Grayson Perry is exhibiting THE LIFE OF JULIE COPE at Colchester’s Firstsite gallery, in his home county of Essex.
Perry describes Julie’s tale as representing ‘the trials, tribulations, celebrations and mistakes of an average life’, by portraying Julie’s life through tapestries, woodcuts, sketchbooks and an audio telling of her story. Seeing the smallest of details being studied and celebrated led me to reflect on other life cycles – I considered that of the gallery and the artist as well as that of the visitors.
Firstsite is a relatively new gallery and hasn’t been without its own trials and tribulations. This, early on, included more talk than should have been warranted, over the fact that the gallery was built on the location of an old bus station. Onward and upward. The arrival of an internationally celebrated artist, who isn’t afraid to explore his very local roots, has brought unprecedented crowds and in the way that Julie educated herself later in life, the gallery is starting to feel wiser and less of a newcomer. Galleries, like pop stars, are only as good as their current hit and maturity breeds the confidence to pick a winner. Firstsite seemingly has an air of ‘getting it right’ at the moment – in the knowledge that these tapestries are unquestionably breath-taking, in their colour and scale as well as satisfyingly detailed upon closer inspection. The glistening cleavage of Julie, the liver spots on Rob’s ageing and balding head and the coarse hair on the back of his hands. It’s a winner.
On the opening night I found myself randomly standing next to one of the ‘real’ Julies, who Perry interviewed whilst researching and developing his own Julie. There was a sense of ownership from, not only her, but from the predominantly Essex crowd. Seeing the colourfully embroidered name and map of this often culturally maligned county, reignited pride and purpose.
I feel this photograph captures the mood Perry has conjured up with his ballad and it is one of contemplation. The voyeurs of Julie’s life are surely taken to internal reflection? Where are they in their own life? Are they the younger, unfulfilled Julie or the truly happy one? Are they wondering how their own lives will be documented, remembered and celebrated?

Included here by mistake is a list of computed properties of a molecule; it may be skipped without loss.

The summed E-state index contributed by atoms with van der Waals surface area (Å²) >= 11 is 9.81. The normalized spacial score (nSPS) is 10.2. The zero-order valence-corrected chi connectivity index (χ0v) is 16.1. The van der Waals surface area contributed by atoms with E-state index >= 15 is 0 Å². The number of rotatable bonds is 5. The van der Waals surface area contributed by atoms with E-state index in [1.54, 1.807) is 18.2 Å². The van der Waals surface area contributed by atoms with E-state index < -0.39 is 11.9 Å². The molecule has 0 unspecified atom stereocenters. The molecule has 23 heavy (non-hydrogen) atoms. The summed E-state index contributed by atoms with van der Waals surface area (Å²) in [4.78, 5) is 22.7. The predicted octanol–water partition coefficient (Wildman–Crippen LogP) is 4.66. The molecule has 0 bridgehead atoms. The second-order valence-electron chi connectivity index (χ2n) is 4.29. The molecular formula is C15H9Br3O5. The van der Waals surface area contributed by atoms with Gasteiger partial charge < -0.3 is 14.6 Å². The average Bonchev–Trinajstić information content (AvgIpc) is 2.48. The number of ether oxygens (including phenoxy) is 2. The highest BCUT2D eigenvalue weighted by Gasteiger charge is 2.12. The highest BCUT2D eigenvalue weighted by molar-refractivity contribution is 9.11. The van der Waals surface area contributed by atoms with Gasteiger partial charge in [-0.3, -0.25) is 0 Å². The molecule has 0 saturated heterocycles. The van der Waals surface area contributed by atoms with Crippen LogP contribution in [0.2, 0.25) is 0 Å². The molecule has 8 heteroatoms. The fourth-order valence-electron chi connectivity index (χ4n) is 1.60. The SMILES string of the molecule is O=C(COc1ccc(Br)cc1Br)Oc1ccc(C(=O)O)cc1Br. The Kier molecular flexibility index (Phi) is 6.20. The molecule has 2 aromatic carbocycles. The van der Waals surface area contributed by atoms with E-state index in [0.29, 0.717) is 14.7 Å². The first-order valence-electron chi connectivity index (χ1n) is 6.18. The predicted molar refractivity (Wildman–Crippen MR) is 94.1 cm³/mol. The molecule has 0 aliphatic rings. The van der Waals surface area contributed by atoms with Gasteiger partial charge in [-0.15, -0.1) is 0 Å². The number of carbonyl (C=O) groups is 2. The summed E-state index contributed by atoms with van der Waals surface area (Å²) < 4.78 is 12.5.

On a second visit, I had the time (and space) to step away from the tapestries and take in the rest of the exhibition. The scrapbooks are where Perry first envisaged his homage to Julie, ‘The House for Essex’ that went on to be built as a collaboration between Perry and FAT Architecture in Wrabness (2015). The sketches are beautiful and made me consider the lifecycle of such a successful artist. When we see a Turner Prize winner we are often presented with their most edgy and contemporary work, where originality is everything and boundaries are tested. We sometimes forget that all artists started out as children who were probably ‘just’ really, really good at colouring-in and then drawing. His drawings give a real insight into that little boy who would have been ‘good at art’ and able to create imaginary worlds and it is from these stable foundations that the exciting work emerges later in life.
I hope visitors take time to notice Julie Cope’s book collection. It’s a superb part of the overall narrative but could easily be missed as it’s in the museum shop rather than the gallery. Independent bookshop Red Lion Books, in Colchester, was asked by Firstsite to supply over 20 of the books read by Julie during her lifetime. These include Zen and the Art of Motorcycle Maintenance, Fat is a Feminist Issue, The Handmaid’s Tale and rather touchingly and close to Grayson Perry’s heart, DAVID WALLIAMS ‘THE BOY IN THE DRESS’.
GRAYSON PERRY: THE LIFE OF JULIE COPE is at Firstsite until 31/12/2017